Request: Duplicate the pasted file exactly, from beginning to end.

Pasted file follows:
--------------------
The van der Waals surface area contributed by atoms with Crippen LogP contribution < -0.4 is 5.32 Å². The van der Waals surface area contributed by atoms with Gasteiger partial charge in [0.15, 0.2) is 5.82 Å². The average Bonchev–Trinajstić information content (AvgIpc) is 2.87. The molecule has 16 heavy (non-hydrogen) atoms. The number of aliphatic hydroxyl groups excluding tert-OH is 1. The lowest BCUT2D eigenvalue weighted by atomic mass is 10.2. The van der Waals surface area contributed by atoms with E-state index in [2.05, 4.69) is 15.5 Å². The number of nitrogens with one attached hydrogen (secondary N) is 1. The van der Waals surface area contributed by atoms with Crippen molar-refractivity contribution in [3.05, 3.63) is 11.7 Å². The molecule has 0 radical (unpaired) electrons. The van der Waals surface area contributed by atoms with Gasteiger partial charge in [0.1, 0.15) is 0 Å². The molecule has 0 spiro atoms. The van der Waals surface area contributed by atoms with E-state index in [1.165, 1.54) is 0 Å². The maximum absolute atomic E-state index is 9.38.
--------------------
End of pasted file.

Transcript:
The van der Waals surface area contributed by atoms with Crippen LogP contribution < -0.4 is 5.32 Å². The van der Waals surface area contributed by atoms with Gasteiger partial charge in [0.15, 0.2) is 5.82 Å². The average Bonchev–Trinajstić information content (AvgIpc) is 2.87. The molecule has 16 heavy (non-hydrogen) atoms. The number of aliphatic hydroxyl groups excluding tert-OH is 1. The lowest BCUT2D eigenvalue weighted by atomic mass is 10.2. The van der Waals surface area contributed by atoms with E-state index in [2.05, 4.69) is 15.5 Å². The number of nitrogens with one attached hydrogen (secondary N) is 1. The van der Waals surface area contributed by atoms with Crippen molar-refractivity contribution in [3.05, 3.63) is 11.7 Å². The molecule has 0 radical (unpaired) electrons. The van der Waals surface area contributed by atoms with Gasteiger partial charge in [0.1, 0.15) is 0 Å². The molecule has 0 spiro atoms. The van der Waals surface area contributed by atoms with E-state index in [1.165, 1.54) is 0 Å². The maximum absolute atomic E-state index is 9.38.